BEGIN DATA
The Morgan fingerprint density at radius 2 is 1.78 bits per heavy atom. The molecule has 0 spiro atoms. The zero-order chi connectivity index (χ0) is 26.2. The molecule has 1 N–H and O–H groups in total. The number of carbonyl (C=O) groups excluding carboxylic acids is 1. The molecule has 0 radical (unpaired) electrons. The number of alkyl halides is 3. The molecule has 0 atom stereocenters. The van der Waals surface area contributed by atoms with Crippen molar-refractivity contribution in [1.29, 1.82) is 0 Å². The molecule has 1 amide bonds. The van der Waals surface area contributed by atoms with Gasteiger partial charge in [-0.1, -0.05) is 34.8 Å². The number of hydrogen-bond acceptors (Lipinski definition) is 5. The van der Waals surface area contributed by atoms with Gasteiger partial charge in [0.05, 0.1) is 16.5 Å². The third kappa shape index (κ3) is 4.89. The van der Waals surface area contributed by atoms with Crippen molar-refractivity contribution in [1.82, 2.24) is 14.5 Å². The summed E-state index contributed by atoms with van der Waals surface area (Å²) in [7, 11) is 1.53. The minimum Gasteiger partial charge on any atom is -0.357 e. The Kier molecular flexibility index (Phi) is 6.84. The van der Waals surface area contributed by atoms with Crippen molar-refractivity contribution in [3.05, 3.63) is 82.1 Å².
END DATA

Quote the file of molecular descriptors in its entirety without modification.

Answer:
The Morgan fingerprint density at radius 2 is 1.78 bits per heavy atom. The molecule has 0 spiro atoms. The zero-order chi connectivity index (χ0) is 26.2. The molecule has 1 N–H and O–H groups in total. The number of carbonyl (C=O) groups excluding carboxylic acids is 1. The molecule has 0 radical (unpaired) electrons. The number of alkyl halides is 3. The molecule has 0 atom stereocenters. The van der Waals surface area contributed by atoms with Crippen molar-refractivity contribution in [1.29, 1.82) is 0 Å². The molecule has 1 amide bonds. The van der Waals surface area contributed by atoms with Gasteiger partial charge in [-0.1, -0.05) is 34.8 Å². The number of hydrogen-bond acceptors (Lipinski definition) is 5. The van der Waals surface area contributed by atoms with Gasteiger partial charge in [0.05, 0.1) is 16.5 Å². The third kappa shape index (κ3) is 4.89. The van der Waals surface area contributed by atoms with Crippen molar-refractivity contribution in [1.82, 2.24) is 14.5 Å². The summed E-state index contributed by atoms with van der Waals surface area (Å²) in [7, 11) is 1.53. The minimum Gasteiger partial charge on any atom is -0.357 e. The Kier molecular flexibility index (Phi) is 6.84. The van der Waals surface area contributed by atoms with Crippen molar-refractivity contribution in [3.05, 3.63) is 82.1 Å².